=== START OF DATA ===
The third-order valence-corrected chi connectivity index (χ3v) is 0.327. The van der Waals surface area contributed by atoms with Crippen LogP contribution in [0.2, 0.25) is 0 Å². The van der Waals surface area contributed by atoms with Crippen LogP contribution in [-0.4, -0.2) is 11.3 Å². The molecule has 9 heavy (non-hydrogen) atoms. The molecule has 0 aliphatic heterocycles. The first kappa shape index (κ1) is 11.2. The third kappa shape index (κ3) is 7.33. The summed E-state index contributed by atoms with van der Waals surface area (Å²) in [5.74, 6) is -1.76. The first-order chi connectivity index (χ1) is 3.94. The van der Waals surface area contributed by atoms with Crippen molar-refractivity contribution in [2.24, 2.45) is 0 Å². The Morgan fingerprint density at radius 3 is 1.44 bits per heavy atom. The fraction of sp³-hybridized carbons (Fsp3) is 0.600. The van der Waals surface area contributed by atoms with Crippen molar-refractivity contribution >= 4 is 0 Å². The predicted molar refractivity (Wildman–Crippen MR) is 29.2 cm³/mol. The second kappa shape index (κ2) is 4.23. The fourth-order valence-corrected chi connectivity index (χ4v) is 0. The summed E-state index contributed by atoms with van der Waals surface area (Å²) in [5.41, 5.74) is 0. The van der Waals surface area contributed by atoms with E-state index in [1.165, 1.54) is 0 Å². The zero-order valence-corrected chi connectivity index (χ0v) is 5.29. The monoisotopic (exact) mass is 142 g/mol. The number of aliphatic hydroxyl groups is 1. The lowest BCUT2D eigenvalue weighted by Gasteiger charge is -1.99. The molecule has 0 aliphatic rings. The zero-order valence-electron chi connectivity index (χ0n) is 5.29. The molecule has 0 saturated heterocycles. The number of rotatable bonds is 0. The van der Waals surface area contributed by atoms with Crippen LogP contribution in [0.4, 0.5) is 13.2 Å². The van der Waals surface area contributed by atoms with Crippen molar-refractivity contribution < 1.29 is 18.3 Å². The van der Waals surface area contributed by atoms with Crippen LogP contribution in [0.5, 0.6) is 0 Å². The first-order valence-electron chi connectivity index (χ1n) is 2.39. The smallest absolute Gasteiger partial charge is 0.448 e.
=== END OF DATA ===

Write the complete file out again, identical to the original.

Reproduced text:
The third-order valence-corrected chi connectivity index (χ3v) is 0.327. The van der Waals surface area contributed by atoms with Crippen LogP contribution in [0.2, 0.25) is 0 Å². The van der Waals surface area contributed by atoms with Crippen LogP contribution in [-0.4, -0.2) is 11.3 Å². The molecule has 9 heavy (non-hydrogen) atoms. The molecule has 0 aliphatic heterocycles. The first kappa shape index (κ1) is 11.2. The third kappa shape index (κ3) is 7.33. The summed E-state index contributed by atoms with van der Waals surface area (Å²) in [5.74, 6) is -1.76. The first-order chi connectivity index (χ1) is 3.94. The van der Waals surface area contributed by atoms with Crippen molar-refractivity contribution in [2.24, 2.45) is 0 Å². The Morgan fingerprint density at radius 3 is 1.44 bits per heavy atom. The fraction of sp³-hybridized carbons (Fsp3) is 0.600. The van der Waals surface area contributed by atoms with Crippen molar-refractivity contribution >= 4 is 0 Å². The predicted molar refractivity (Wildman–Crippen MR) is 29.2 cm³/mol. The second kappa shape index (κ2) is 4.23. The fourth-order valence-corrected chi connectivity index (χ4v) is 0. The summed E-state index contributed by atoms with van der Waals surface area (Å²) in [5.41, 5.74) is 0. The van der Waals surface area contributed by atoms with E-state index in [1.165, 1.54) is 0 Å². The zero-order valence-corrected chi connectivity index (χ0v) is 5.29. The monoisotopic (exact) mass is 142 g/mol. The number of aliphatic hydroxyl groups is 1. The lowest BCUT2D eigenvalue weighted by Gasteiger charge is -1.99. The molecule has 0 aliphatic rings. The zero-order valence-electron chi connectivity index (χ0n) is 5.29. The molecule has 0 saturated heterocycles. The number of rotatable bonds is 0. The van der Waals surface area contributed by atoms with Crippen LogP contribution in [0.4, 0.5) is 13.2 Å². The van der Waals surface area contributed by atoms with Crippen molar-refractivity contribution < 1.29 is 18.3 Å². The van der Waals surface area contributed by atoms with Crippen LogP contribution in [0.5, 0.6) is 0 Å². The first-order valence-electron chi connectivity index (χ1n) is 2.39. The smallest absolute Gasteiger partial charge is 0.448 e.